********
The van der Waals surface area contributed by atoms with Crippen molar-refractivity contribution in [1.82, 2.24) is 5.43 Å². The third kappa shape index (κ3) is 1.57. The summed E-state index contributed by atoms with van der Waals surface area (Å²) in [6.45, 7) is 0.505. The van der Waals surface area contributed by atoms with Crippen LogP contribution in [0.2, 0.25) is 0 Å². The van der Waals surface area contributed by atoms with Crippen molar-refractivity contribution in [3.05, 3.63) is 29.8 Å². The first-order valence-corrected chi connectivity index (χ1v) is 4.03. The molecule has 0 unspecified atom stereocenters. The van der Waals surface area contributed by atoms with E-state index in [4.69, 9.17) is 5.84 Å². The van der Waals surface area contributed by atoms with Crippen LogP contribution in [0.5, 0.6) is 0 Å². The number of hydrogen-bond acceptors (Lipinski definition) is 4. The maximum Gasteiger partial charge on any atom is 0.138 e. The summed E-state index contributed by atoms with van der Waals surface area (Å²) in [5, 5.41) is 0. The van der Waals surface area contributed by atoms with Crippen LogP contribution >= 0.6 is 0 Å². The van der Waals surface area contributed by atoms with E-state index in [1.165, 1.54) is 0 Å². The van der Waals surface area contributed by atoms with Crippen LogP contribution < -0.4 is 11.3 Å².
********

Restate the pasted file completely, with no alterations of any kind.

The van der Waals surface area contributed by atoms with Crippen molar-refractivity contribution in [1.82, 2.24) is 5.43 Å². The third kappa shape index (κ3) is 1.57. The summed E-state index contributed by atoms with van der Waals surface area (Å²) in [6.45, 7) is 0.505. The van der Waals surface area contributed by atoms with Crippen LogP contribution in [0.2, 0.25) is 0 Å². The van der Waals surface area contributed by atoms with Crippen molar-refractivity contribution in [3.05, 3.63) is 29.8 Å². The first-order valence-corrected chi connectivity index (χ1v) is 4.03. The molecule has 0 unspecified atom stereocenters. The van der Waals surface area contributed by atoms with E-state index in [4.69, 9.17) is 5.84 Å². The van der Waals surface area contributed by atoms with Crippen LogP contribution in [0.5, 0.6) is 0 Å². The number of hydrogen-bond acceptors (Lipinski definition) is 4. The maximum Gasteiger partial charge on any atom is 0.138 e. The summed E-state index contributed by atoms with van der Waals surface area (Å²) in [5, 5.41) is 0. The van der Waals surface area contributed by atoms with Crippen LogP contribution >= 0.6 is 0 Å². The van der Waals surface area contributed by atoms with E-state index in [1.165, 1.54) is 0 Å². The van der Waals surface area contributed by atoms with Crippen LogP contribution < -0.4 is 11.3 Å².